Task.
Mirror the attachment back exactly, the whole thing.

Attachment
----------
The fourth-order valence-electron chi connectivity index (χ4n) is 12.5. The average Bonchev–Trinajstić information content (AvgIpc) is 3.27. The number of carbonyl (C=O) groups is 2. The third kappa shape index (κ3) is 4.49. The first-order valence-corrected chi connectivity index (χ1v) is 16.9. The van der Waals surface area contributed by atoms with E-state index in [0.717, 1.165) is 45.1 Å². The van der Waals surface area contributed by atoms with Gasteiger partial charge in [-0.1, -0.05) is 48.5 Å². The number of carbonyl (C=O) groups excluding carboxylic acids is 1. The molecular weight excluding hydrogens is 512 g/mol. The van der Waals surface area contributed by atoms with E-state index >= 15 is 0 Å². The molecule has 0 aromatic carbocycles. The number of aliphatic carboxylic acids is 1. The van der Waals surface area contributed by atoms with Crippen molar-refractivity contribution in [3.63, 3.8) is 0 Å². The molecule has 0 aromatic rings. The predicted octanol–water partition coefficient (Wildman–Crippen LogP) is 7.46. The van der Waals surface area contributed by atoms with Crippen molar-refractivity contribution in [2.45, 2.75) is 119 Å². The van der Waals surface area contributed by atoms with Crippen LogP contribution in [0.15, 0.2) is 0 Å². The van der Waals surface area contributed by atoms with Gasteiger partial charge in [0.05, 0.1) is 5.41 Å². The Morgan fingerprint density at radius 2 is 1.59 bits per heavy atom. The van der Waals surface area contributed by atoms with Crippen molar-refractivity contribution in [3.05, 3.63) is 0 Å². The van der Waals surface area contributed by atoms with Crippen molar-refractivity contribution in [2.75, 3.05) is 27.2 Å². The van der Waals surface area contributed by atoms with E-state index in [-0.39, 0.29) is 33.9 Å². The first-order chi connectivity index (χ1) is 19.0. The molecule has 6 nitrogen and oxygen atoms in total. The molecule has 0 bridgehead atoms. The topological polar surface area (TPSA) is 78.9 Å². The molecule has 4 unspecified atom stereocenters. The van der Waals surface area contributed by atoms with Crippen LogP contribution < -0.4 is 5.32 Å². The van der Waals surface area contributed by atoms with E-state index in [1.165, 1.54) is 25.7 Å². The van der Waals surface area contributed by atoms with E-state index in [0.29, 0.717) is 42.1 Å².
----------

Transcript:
The fourth-order valence-electron chi connectivity index (χ4n) is 12.5. The average Bonchev–Trinajstić information content (AvgIpc) is 3.27. The number of carbonyl (C=O) groups is 2. The third kappa shape index (κ3) is 4.49. The first-order valence-corrected chi connectivity index (χ1v) is 16.9. The van der Waals surface area contributed by atoms with E-state index in [0.717, 1.165) is 45.1 Å². The van der Waals surface area contributed by atoms with Gasteiger partial charge in [-0.1, -0.05) is 48.5 Å². The number of carbonyl (C=O) groups excluding carboxylic acids is 1. The molecular weight excluding hydrogens is 512 g/mol. The van der Waals surface area contributed by atoms with E-state index >= 15 is 0 Å². The molecule has 0 aromatic carbocycles. The number of aliphatic carboxylic acids is 1. The van der Waals surface area contributed by atoms with Crippen molar-refractivity contribution in [3.63, 3.8) is 0 Å². The molecule has 0 aromatic rings. The predicted octanol–water partition coefficient (Wildman–Crippen LogP) is 7.46. The van der Waals surface area contributed by atoms with Crippen molar-refractivity contribution in [2.45, 2.75) is 119 Å². The van der Waals surface area contributed by atoms with Crippen LogP contribution in [0.15, 0.2) is 0 Å². The van der Waals surface area contributed by atoms with Gasteiger partial charge in [0.05, 0.1) is 5.41 Å². The Morgan fingerprint density at radius 2 is 1.59 bits per heavy atom. The van der Waals surface area contributed by atoms with Crippen molar-refractivity contribution in [3.05, 3.63) is 0 Å². The van der Waals surface area contributed by atoms with Crippen molar-refractivity contribution in [2.75, 3.05) is 27.2 Å². The van der Waals surface area contributed by atoms with E-state index in [-0.39, 0.29) is 33.9 Å². The first-order chi connectivity index (χ1) is 19.0. The molecule has 6 nitrogen and oxygen atoms in total. The molecule has 0 bridgehead atoms. The topological polar surface area (TPSA) is 78.9 Å². The molecule has 4 unspecified atom stereocenters. The van der Waals surface area contributed by atoms with Crippen LogP contribution < -0.4 is 5.32 Å². The van der Waals surface area contributed by atoms with E-state index in [1.165, 1.54) is 25.7 Å². The van der Waals surface area contributed by atoms with E-state index in [0.29, 0.717) is 42.1 Å².